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Unpatchable 'DoubleAgent' Attack Can Hijack All Windows Versions — Even Your Antivirus!

Unpatchable 'DoubleAgent' Attack Can Hijack All Windows Versions — Even Your Antivirus!

March 22, 2017Swati Khandelwal
A team of security researchers from Cybellum, an Israeli zero-day prevention firm, has discovered a new Windows vulnerability that could allow hackers to take full control of your computer. Dubbed DoubleAgent , the new injecting code technique works on all versions of Microsoft Windows operating systems, starting from Windows XP to the latest release of Windows 10. What's worse? DoubleAgent exploits a 15-years-old undocumented legitimate feature of Windows called " Application Verifier ," which cannot be patched. Application Verifier is a runtime verification tool that loads DLLs (dynamic link library) into processes for testing purpose, allowing developers quickly detect and fix programming errors in their applications. Unpatchable Microsoft Application Verifier Exploit The vulnerability resides in how this Application Verifier tool handles DLLs. According to the researchers, as part of the process, DLLs are bound to the target processes in a Windows Regist
Hacker uses Evernote account as Command-and-Control Server

Hacker uses Evernote account as Command-and-Control Server

March 29, 2013Mohit Kumar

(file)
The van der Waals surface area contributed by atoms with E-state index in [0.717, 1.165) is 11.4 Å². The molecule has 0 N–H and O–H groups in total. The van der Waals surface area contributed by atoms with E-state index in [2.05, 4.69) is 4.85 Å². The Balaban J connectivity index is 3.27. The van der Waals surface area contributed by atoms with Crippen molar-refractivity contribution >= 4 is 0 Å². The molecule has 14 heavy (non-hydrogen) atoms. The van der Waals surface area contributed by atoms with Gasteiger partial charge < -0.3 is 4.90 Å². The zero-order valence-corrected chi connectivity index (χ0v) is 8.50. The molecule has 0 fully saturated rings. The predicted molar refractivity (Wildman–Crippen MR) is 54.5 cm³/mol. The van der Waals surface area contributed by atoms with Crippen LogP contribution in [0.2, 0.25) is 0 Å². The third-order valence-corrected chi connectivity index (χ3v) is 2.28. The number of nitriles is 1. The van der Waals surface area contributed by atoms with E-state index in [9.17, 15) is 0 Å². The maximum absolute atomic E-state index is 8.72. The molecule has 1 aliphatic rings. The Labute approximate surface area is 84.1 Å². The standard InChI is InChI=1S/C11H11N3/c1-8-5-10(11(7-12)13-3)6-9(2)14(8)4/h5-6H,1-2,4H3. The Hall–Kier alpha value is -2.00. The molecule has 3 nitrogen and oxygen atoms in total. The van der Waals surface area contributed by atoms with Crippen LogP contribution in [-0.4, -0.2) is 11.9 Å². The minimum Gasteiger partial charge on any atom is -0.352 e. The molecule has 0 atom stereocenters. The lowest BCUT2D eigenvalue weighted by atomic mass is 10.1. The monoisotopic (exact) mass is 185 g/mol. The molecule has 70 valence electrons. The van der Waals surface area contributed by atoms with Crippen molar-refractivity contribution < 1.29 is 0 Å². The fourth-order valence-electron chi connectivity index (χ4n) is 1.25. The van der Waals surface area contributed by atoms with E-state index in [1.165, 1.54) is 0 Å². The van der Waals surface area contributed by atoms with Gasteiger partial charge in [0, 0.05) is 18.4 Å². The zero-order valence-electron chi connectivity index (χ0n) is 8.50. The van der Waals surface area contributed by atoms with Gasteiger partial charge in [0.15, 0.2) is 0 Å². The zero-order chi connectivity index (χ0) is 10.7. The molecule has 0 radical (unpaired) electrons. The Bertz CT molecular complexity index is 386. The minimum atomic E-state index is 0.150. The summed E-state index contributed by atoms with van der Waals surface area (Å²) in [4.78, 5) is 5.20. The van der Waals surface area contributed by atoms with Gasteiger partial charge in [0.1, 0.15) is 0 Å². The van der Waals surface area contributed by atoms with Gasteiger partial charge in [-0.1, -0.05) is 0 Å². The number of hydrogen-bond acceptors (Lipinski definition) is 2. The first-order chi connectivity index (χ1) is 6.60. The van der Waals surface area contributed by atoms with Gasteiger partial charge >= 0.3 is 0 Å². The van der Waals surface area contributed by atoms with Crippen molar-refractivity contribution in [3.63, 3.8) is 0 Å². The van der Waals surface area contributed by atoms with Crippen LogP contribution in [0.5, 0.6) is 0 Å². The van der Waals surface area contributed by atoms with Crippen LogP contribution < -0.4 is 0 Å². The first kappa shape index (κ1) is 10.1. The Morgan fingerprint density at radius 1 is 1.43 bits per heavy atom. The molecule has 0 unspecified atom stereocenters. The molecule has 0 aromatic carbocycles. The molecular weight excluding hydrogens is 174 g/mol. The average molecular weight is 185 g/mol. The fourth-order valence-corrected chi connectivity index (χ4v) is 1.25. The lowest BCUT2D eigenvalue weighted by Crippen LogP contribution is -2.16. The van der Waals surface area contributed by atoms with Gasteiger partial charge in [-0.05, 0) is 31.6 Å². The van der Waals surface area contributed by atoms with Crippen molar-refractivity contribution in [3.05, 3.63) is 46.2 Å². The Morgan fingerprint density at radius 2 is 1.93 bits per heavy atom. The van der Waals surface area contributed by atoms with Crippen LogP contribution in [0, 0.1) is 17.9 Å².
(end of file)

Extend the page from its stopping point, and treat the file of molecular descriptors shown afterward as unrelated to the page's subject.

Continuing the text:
Cyber criminals  are using popular note-taking app Evernote as Command-and-Control Server to give commands to the malware installed on infected PCs using botnets. TrendMicro uncovered a malware detected as “ BKDR_VERNOT.A ” tried to communicate with Command-and-Control Server using Evernote. Malware delivered via an executable file that installs the malware as a dynamic-link library. The installer then ties the DLL into a legitimate running process, hiding it from casual detection. Once installed, BKDR_VERNOT.A can perform several backdoor commands such as downloading, executing, and renaming files. It then gathers information from the infected system, including details about its OS, timezone, user name, computer name, registered owner and organization. Researchers  also pointed out that the backdoor may have also used Evernote as a location to upload stolen data. " Unfortunately, during our testing, it was not able to login using the credentials embedded in the
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